date_range 16 September, 2020 label , , , , question_answer Leave your thoughts

Of all the beautiful and symbolic traditions of Mexico, there is one that stands out above all others due to its history, importance and the passion it arouses. It is the ‘Grito de Independencia’ (Cry for Independence), which is celebrated on the eve of 16 September to commemorate the independence of Mexico. The green, white and red of the Mexican flag are proudly displayed on this day and the country’s traditions are enjoyed to the full.

What is ‘El Grito’ all about?

It was in the early hours of the morning between 15 and 16 September 1810 that the priest Miguel Hidalgo called on all of the Mexican community living in Dolores (now known as Dolores Hidalgo, in Guanajuato) to take up arms. Hidalgo’s speech went on to become a motivating force for all Mexican people, resulting in the ‘Grito de Dolores’ (an alternative name given to it) being remembered as the beginning of the Mexican independence movement.

Since then, ‘El Grito’ is remembered and commemorated every year throughout all of the country’s states. Each one has its own peculiarities, but all of them do it by establishing “Fiestas Patrias” (National Holidays), which feature fairground rides, typical dishes, musical groups and folklore performances.

How does RIU celebrate ‘El Grito’?

Mexico is RIU’s biggest international destination with a total of 20 hotels. That is why we proudly say that now and forever more, a significant part of RIU is Mexican. In the 14 hotels that we currently have open in the country (in Quintana Roo, Nayarit, Los Cabos, Mazatlán, Guadalajara and Los Cabos), ‘El Grito’ was celebrated in style.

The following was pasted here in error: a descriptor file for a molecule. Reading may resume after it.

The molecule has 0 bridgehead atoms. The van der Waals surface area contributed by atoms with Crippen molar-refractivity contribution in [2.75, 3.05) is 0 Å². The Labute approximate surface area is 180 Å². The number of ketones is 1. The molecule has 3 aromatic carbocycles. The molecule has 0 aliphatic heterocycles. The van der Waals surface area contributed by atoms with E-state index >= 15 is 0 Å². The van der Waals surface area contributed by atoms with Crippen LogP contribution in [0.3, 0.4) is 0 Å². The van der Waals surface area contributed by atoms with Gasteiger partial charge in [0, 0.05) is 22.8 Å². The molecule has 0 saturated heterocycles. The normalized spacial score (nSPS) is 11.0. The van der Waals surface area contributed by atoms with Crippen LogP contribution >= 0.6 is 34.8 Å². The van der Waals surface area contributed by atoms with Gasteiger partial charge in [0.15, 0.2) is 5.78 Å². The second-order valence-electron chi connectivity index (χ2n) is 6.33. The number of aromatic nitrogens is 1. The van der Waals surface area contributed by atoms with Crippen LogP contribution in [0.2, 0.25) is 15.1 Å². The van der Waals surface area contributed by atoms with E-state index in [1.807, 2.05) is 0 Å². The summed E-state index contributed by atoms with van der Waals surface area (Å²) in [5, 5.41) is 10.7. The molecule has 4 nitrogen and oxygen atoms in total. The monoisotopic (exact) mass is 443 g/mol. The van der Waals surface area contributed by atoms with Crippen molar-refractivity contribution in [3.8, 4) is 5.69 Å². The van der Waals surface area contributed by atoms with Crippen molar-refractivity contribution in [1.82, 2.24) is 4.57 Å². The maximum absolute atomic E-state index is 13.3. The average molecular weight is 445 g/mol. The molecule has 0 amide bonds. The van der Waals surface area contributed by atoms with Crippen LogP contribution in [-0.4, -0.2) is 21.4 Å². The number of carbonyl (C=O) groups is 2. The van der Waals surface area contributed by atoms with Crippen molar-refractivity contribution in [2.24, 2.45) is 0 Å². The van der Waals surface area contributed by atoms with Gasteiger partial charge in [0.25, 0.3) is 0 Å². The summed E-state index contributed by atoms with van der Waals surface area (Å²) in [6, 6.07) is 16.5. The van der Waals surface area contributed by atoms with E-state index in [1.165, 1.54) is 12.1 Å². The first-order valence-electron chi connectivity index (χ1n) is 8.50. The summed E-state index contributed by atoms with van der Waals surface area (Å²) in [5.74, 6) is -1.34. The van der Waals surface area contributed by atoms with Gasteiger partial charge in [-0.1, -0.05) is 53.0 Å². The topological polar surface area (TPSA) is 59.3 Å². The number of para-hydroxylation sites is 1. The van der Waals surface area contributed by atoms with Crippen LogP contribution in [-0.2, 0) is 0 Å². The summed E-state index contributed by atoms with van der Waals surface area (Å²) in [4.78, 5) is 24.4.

We set up themed buffets in all of them, involving not only from a gastronomic perspective, with the very best of our restaurants’ Mexican cuisine, but also the visual aspect. The colours of the national flag took pride of place on the tables, the buffet stations and the general decor as you can see in this picture taken at the Riu Playacar.

Some of our hotels, such as the Riu Palace Riviera Maya in Playa del Carmen, provided a special cocktail party with a tasting session for guests involving different flavours of tequila; in Nayarit, our colleagues at the Riu Vallarta organised, amongst many other activities, a beach party with a local band for entertainment, Mexican decoration and local specialities including ceviches and the typical fish dish ‘pescado zarandeado’.

The RiuLand kiddies’ clubs in all our hotels were also specially prepared for the occasion, providing traditional Mexican children’s games for RIU’s younger guests. Handicrafts, candy-filled ‘Piñatas’ to break open, games…everything planned and designed for their enjoyment.

A classic on such an important day as this, and a typical Mexican tradition, is to have a mariachi group perform live in our hotels. With their joyful melodies and passion-charged lyrics, they accompanied our all our guests on the eve of 16 September such as at the Riu Cancun.

There is no doubt that one of the most memorable moments for everybody was tuning into the broadcast from the National Palace in Mexico City from our theatre. All of our Mexican guests watched live coverage of the President of the Republic reciting ‘el grito’ and heard the tolling of the bell from Dolores, which was moved to the National Palace at the end of the 19th century. It was at that moment, just like every year and in every corner of the country, everyone rose up with one voice to shout out in unison and with passion and pride “Long Live Mexico”!

  • Riu Cancun

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